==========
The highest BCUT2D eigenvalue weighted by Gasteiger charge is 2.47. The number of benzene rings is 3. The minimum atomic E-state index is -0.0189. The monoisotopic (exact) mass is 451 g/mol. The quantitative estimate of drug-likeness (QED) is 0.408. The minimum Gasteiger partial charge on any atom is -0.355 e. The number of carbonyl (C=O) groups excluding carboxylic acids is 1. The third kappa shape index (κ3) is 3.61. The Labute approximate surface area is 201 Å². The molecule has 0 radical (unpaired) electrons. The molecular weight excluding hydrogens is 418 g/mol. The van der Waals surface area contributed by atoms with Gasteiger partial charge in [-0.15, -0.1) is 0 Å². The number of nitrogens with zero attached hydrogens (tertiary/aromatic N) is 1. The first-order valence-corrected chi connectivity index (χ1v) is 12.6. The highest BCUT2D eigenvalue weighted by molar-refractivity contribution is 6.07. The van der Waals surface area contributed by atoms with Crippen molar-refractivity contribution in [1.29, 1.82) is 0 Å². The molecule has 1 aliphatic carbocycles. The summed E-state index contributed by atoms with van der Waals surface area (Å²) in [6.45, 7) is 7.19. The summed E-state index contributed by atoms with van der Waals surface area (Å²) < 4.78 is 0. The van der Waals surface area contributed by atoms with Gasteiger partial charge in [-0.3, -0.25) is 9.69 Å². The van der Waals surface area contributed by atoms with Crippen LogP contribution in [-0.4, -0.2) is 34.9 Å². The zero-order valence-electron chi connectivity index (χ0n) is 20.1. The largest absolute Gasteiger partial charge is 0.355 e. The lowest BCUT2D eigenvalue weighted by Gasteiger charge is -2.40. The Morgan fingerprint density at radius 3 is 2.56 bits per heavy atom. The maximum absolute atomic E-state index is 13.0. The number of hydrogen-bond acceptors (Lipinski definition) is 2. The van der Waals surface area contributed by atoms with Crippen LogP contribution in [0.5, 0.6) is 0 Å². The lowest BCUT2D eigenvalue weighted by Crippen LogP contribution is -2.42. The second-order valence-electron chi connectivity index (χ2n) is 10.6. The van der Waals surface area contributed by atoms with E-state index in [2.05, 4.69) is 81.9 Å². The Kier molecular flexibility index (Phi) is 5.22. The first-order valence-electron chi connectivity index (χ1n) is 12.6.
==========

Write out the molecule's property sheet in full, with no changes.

The highest BCUT2D eigenvalue weighted by Gasteiger charge is 2.47. The number of benzene rings is 3. The minimum atomic E-state index is -0.0189. The monoisotopic (exact) mass is 451 g/mol. The quantitative estimate of drug-likeness (QED) is 0.408. The minimum Gasteiger partial charge on any atom is -0.355 e. The number of carbonyl (C=O) groups excluding carboxylic acids is 1. The third kappa shape index (κ3) is 3.61. The Labute approximate surface area is 201 Å². The molecule has 0 radical (unpaired) electrons. The molecular weight excluding hydrogens is 418 g/mol. The van der Waals surface area contributed by atoms with Gasteiger partial charge in [-0.15, -0.1) is 0 Å². The number of nitrogens with zero attached hydrogens (tertiary/aromatic N) is 1. The first-order valence-corrected chi connectivity index (χ1v) is 12.6. The highest BCUT2D eigenvalue weighted by molar-refractivity contribution is 6.07. The van der Waals surface area contributed by atoms with Crippen molar-refractivity contribution in [1.29, 1.82) is 0 Å². The molecule has 1 aliphatic carbocycles. The summed E-state index contributed by atoms with van der Waals surface area (Å²) in [6.45, 7) is 7.19. The summed E-state index contributed by atoms with van der Waals surface area (Å²) < 4.78 is 0. The van der Waals surface area contributed by atoms with Gasteiger partial charge in [-0.3, -0.25) is 9.69 Å². The van der Waals surface area contributed by atoms with Crippen LogP contribution in [-0.4, -0.2) is 34.9 Å². The zero-order valence-electron chi connectivity index (χ0n) is 20.1. The largest absolute Gasteiger partial charge is 0.355 e. The lowest BCUT2D eigenvalue weighted by Gasteiger charge is -2.40. The Morgan fingerprint density at radius 3 is 2.56 bits per heavy atom. The maximum absolute atomic E-state index is 13.0. The number of hydrogen-bond acceptors (Lipinski definition) is 2. The van der Waals surface area contributed by atoms with Crippen LogP contribution in [0.5, 0.6) is 0 Å². The lowest BCUT2D eigenvalue weighted by Crippen LogP contribution is -2.42. The second-order valence-electron chi connectivity index (χ2n) is 10.6. The van der Waals surface area contributed by atoms with E-state index in [2.05, 4.69) is 81.9 Å². The Kier molecular flexibility index (Phi) is 5.22. The first-order valence-electron chi connectivity index (χ1n) is 12.6.